Josephs, O and Henson, R (1999) Event-related functional magnetic resonance imaging: modelling, inference and optimization. Philosophical Transactions of the Royal Society B: Biological Sciences , 354 (1387) pp.1215 - 1228.
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Event-related functional magnetic resonance imaging is a recent and popular technique for detecting haemodynamic responses to brief stimuli or events. However, the design of event-related experiments requires careful consideration of numerous issues of measurement, modelling and inference. Here we review these issues, with particular emphasis on the use of basis functions within a general linear modelling framework to model and make inferences about the haemodynamic response. With these models in mind, we then consider how the properties of functional magnetic resonance imaging data determine the optimal experimental design for a specific hypothesis, in terms of stimulus ordering and interstimulus interval. Finally, we illustrate various event-related models with examples from recent studies.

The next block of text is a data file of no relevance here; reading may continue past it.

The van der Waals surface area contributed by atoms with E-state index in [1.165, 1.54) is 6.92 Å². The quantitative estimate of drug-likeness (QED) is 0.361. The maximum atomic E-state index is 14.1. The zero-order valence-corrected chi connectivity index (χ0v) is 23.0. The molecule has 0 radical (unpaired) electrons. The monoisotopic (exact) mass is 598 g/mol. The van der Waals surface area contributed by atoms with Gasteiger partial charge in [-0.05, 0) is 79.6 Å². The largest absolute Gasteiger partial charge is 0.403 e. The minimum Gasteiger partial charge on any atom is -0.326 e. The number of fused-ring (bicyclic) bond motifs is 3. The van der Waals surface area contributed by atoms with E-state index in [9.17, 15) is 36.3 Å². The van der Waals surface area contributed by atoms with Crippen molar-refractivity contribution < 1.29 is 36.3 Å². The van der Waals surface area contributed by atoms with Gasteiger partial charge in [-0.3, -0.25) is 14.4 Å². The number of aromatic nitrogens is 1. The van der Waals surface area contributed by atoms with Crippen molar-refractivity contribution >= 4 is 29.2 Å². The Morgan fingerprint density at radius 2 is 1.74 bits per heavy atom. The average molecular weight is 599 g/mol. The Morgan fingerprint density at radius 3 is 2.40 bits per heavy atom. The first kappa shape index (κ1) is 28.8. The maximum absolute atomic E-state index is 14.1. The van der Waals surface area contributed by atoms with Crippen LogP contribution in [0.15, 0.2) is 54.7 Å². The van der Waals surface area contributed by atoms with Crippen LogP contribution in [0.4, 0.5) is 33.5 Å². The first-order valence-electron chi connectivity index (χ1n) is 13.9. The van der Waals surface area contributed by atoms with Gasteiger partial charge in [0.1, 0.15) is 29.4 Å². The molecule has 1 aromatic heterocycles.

|Title:||Event-related functional magnetic resonance imaging: modelling, inference and optimization|
|Additional information:||Imported via OAI, 7:29:01 31st Aug 2007|
|Keywords:||Magnetic Resonance Imaging, magnetic resonance, imaging, modelling|
|UCL classification:||UCL > School of Life and Medical Sciences > Faculty of Brain Sciences > Institute of Neurology > Imaging Neuroscience|
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